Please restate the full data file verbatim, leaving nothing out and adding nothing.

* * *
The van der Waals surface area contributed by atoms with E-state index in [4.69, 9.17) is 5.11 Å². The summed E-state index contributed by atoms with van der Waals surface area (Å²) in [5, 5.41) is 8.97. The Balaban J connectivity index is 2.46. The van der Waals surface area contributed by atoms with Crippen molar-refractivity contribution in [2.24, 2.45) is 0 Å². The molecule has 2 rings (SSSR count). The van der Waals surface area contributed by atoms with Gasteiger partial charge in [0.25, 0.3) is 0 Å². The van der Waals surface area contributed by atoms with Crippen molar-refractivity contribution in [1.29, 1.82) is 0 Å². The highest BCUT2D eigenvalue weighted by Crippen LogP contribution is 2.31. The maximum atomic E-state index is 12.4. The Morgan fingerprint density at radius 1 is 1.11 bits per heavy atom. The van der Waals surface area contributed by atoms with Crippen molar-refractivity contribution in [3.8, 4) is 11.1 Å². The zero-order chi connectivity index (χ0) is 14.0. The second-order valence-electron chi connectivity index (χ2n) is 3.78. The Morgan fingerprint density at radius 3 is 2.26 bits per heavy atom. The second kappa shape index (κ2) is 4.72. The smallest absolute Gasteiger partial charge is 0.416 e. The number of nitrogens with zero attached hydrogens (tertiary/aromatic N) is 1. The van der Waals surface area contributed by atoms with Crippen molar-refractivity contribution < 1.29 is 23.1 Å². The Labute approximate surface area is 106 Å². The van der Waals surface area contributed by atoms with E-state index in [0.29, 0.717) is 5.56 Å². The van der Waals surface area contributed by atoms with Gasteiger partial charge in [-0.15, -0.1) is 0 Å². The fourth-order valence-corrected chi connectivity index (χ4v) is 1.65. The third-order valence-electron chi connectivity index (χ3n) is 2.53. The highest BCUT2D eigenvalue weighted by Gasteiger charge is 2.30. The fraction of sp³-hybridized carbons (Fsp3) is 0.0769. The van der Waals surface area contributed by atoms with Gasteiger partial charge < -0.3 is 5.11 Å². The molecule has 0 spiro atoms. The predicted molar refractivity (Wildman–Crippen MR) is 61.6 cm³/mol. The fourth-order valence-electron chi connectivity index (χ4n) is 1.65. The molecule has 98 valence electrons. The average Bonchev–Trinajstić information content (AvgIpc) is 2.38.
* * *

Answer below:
The van der Waals surface area contributed by atoms with E-state index in [4.69, 9.17) is 5.11 Å². The summed E-state index contributed by atoms with van der Waals surface area (Å²) in [5, 5.41) is 8.97. The Balaban J connectivity index is 2.46. The van der Waals surface area contributed by atoms with Crippen molar-refractivity contribution in [2.24, 2.45) is 0 Å². The molecule has 2 rings (SSSR count). The van der Waals surface area contributed by atoms with Gasteiger partial charge in [0.25, 0.3) is 0 Å². The van der Waals surface area contributed by atoms with Crippen molar-refractivity contribution in [1.29, 1.82) is 0 Å². The highest BCUT2D eigenvalue weighted by Crippen LogP contribution is 2.31. The maximum atomic E-state index is 12.4. The Morgan fingerprint density at radius 1 is 1.11 bits per heavy atom. The van der Waals surface area contributed by atoms with Crippen molar-refractivity contribution in [3.8, 4) is 11.1 Å². The zero-order chi connectivity index (χ0) is 14.0. The second-order valence-electron chi connectivity index (χ2n) is 3.78. The Morgan fingerprint density at radius 3 is 2.26 bits per heavy atom. The second kappa shape index (κ2) is 4.72. The smallest absolute Gasteiger partial charge is 0.416 e. The number of nitrogens with zero attached hydrogens (tertiary/aromatic N) is 1. The van der Waals surface area contributed by atoms with Crippen molar-refractivity contribution < 1.29 is 23.1 Å². The Labute approximate surface area is 106 Å². The van der Waals surface area contributed by atoms with E-state index in [0.29, 0.717) is 5.56 Å². The van der Waals surface area contributed by atoms with Gasteiger partial charge in [-0.15, -0.1) is 0 Å². The fourth-order valence-corrected chi connectivity index (χ4v) is 1.65. The third-order valence-electron chi connectivity index (χ3n) is 2.53. The highest BCUT2D eigenvalue weighted by Gasteiger charge is 2.30. The fraction of sp³-hybridized carbons (Fsp3) is 0.0769. The van der Waals surface area contributed by atoms with Gasteiger partial charge < -0.3 is 5.11 Å². The molecule has 0 spiro atoms. The predicted molar refractivity (Wildman–Crippen MR) is 61.6 cm³/mol. The fourth-order valence-electron chi connectivity index (χ4n) is 1.65. The molecule has 98 valence electrons. The average Bonchev–Trinajstić information content (AvgIpc) is 2.38.